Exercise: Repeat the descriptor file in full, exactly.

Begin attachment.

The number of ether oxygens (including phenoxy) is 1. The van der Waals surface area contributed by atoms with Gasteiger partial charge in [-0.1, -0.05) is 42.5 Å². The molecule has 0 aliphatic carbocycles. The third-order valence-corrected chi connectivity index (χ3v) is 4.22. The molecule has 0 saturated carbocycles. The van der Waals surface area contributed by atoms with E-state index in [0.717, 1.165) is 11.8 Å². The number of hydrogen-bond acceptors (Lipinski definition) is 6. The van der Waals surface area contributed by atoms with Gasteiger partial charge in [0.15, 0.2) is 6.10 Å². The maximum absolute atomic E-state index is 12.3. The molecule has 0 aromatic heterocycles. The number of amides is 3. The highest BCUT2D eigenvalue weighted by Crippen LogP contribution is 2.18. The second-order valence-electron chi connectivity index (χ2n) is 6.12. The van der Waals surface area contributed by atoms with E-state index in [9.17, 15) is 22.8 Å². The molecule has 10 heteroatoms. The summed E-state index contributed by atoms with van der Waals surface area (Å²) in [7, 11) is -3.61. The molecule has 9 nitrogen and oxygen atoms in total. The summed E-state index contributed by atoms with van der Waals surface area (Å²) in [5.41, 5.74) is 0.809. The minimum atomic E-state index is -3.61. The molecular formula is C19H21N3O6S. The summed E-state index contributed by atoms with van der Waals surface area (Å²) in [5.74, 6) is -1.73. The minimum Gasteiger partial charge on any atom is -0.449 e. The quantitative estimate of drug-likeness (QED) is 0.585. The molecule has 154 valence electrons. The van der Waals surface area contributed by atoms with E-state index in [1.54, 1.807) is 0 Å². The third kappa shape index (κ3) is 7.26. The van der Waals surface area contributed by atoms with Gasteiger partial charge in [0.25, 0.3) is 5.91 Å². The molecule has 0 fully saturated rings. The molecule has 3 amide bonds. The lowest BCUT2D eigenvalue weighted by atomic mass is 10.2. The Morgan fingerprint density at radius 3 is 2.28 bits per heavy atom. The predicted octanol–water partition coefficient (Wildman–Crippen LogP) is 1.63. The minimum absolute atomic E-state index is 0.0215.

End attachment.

The number of ether oxygens (including phenoxy) is 1. The van der Waals surface area contributed by atoms with Gasteiger partial charge in [-0.1, -0.05) is 42.5 Å². The molecule has 0 aliphatic carbocycles. The third-order valence-corrected chi connectivity index (χ3v) is 4.22. The molecule has 0 saturated carbocycles. The van der Waals surface area contributed by atoms with E-state index in [0.717, 1.165) is 11.8 Å². The number of hydrogen-bond acceptors (Lipinski definition) is 6. The van der Waals surface area contributed by atoms with Gasteiger partial charge in [0.15, 0.2) is 6.10 Å². The maximum absolute atomic E-state index is 12.3. The molecule has 0 aromatic heterocycles. The number of amides is 3. The highest BCUT2D eigenvalue weighted by Crippen LogP contribution is 2.18. The second-order valence-electron chi connectivity index (χ2n) is 6.12. The van der Waals surface area contributed by atoms with E-state index in [9.17, 15) is 22.8 Å². The molecule has 10 heteroatoms. The summed E-state index contributed by atoms with van der Waals surface area (Å²) in [7, 11) is -3.61. The molecule has 9 nitrogen and oxygen atoms in total. The summed E-state index contributed by atoms with van der Waals surface area (Å²) in [5.41, 5.74) is 0.809. The minimum atomic E-state index is -3.61. The molecular formula is C19H21N3O6S. The summed E-state index contributed by atoms with van der Waals surface area (Å²) in [5.74, 6) is -1.73. The minimum Gasteiger partial charge on any atom is -0.449 e. The quantitative estimate of drug-likeness (QED) is 0.585. The molecule has 154 valence electrons. The van der Waals surface area contributed by atoms with E-state index in [1.54, 1.807) is 0 Å². The third kappa shape index (κ3) is 7.26. The van der Waals surface area contributed by atoms with Gasteiger partial charge in [0.25, 0.3) is 5.91 Å². The molecule has 0 fully saturated rings. The molecule has 3 amide bonds. The lowest BCUT2D eigenvalue weighted by atomic mass is 10.2. The Morgan fingerprint density at radius 3 is 2.28 bits per heavy atom. The predicted octanol–water partition coefficient (Wildman–Crippen LogP) is 1.63. The minimum absolute atomic E-state index is 0.0215.